By Elliot Owen
Standing Rock, ND—For Bethany Crawford, a member of the Standing Rock Sioux and great grand niece of the legendary Lakota leader Sitting Bull, the Obama administration’s surprise decision Friday afternoon to suspend construction on the fiercely contested Dakota Access pipeline was a testament to the power of prayer.
“My heart is singing so hard because of this decision,” she told Sierra magazine, her eyes filled with tears of joy as she sat in her truck at Oceti Sakowin Camp, the site where thousands of native activists and allies opposed to the pipeline have converged in recent weeks. “The elders that I’ve seen cry—I’ve never seen them express themselves that way.”
For five months, Standing Rock Sioux members along with other native allies have been camped alongside the Missouri River in a show of resistance against the pipeline. Beginning in North Dakota’s oil-rich Bakken region, the 1,172-mile pipeline, if completed, would dip under the Missouri River on its way to South Dakota, Iowa, then finally Illinois. At 30 inches in diameter, it would funnel more than 570,000 barrels of crude oil through the region every day.
The Standing Rock Sioux worry that a pipeline rupture would cause serious environmental damage to the Missouri River watershed. They also say that some sections of the pipeline—which would pass just a half mile from their reservation and through land that once belonged to the tribe until seized by the U.S. government in 1958—have already disturbed sacred burial grounds.
The tribe filed an emergency petition with the federal government in an effort to stop pipeline construction. On Friday, a federal district court ruled that construction could move forward, dashing the hopes of the indigenous activists opposed to the project. But just moments later, the U.S. Department of Justice, the Department of the Interior, and the Army Corps of Engineers issued a sweeping statement announcing a suspension of construction until a comprehensive legal review is conducted.
The statement was striking for the way in which it acknowledged the tribal sovereignty issues at play. “This case has highlighted the need for a serious discussion on whether there should be nationwide reform with respect to considering tribes’ views on these types of infrastructure projects,” the federal agencies said. “Therefore, this fall, we will invite tribes to formal, government-to-government consultations.”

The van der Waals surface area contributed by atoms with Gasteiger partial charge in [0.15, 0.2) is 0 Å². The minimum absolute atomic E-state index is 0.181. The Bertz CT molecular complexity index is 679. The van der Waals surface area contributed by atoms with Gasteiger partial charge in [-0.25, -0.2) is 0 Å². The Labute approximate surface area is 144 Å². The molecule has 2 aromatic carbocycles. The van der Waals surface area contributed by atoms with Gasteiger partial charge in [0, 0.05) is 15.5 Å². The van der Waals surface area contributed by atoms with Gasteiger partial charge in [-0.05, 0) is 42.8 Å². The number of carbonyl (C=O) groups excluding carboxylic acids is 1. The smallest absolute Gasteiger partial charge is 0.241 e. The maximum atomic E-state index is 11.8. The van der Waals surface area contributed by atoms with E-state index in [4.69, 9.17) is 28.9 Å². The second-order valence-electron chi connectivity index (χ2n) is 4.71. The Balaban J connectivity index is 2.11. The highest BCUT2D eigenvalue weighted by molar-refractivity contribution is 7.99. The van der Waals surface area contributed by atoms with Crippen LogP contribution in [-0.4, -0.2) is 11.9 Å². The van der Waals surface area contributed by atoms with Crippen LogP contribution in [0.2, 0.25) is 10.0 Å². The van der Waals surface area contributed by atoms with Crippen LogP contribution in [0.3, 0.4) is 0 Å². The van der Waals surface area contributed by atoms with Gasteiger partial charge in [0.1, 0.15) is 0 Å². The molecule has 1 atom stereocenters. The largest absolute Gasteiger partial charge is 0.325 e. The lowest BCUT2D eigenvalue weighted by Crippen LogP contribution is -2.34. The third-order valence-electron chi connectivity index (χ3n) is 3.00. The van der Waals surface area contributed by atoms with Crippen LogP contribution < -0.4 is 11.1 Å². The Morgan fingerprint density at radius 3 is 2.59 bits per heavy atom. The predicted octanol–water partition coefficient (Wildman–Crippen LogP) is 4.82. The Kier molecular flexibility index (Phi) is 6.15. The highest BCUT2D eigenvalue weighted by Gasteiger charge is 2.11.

While the statement doesn’t order the $3.8 billion project’s abandonment, it does indefinitely halt construction on its most contested portion: a section slated to run near and under the Missouri River. In the event of an oil spill or pipeline rupture, the Standing Rock Sioux Reservation, located just downstream of the pipeline route, would be immediately affected. In addition to contaminating drinking and irrigation water for Standing Rock and others living along the Missouri, an oil spill, depending on scale, could have devastating effects on the area’s ecology.
“The Missouri River is one of the largest water systems in the United States,” Dallas Goldtooth (Dakota, Diné) of Indigenous Environmental Network (IEN) told Sierra. “An oil spill here would not only be possible, but its effects would be vast and catastrophic.”
“This area is a nesting ground for eagles,” Joye Braun (Northern Cheyenne Sioux) of IEN said. “I just saw river otters and pelicans in the water the other day. There are endangered fish in there, too. Someone from our tribe went medicine gathering along the riverbank recently and within 15 minutes found 57 different plants used for medicine.”
To call attention to the pipeline threat, a “spirit camp” was established on the northern tip of the reservation in early April. What began as something small has since swelled into a giant resistance encampment. Between 3,000 and 5,000 people (depending on the day) are now occupying a flat expanse of prairie hugging the banks of the Missouri River. The sprawling assortment of tents, tepees, vehicles, and round pens for horses overflows onto adjacent Army Corps of Engineers land. In the evenings, those surrounding hills echo with the sounds of singing and drumming rising from the enclave below.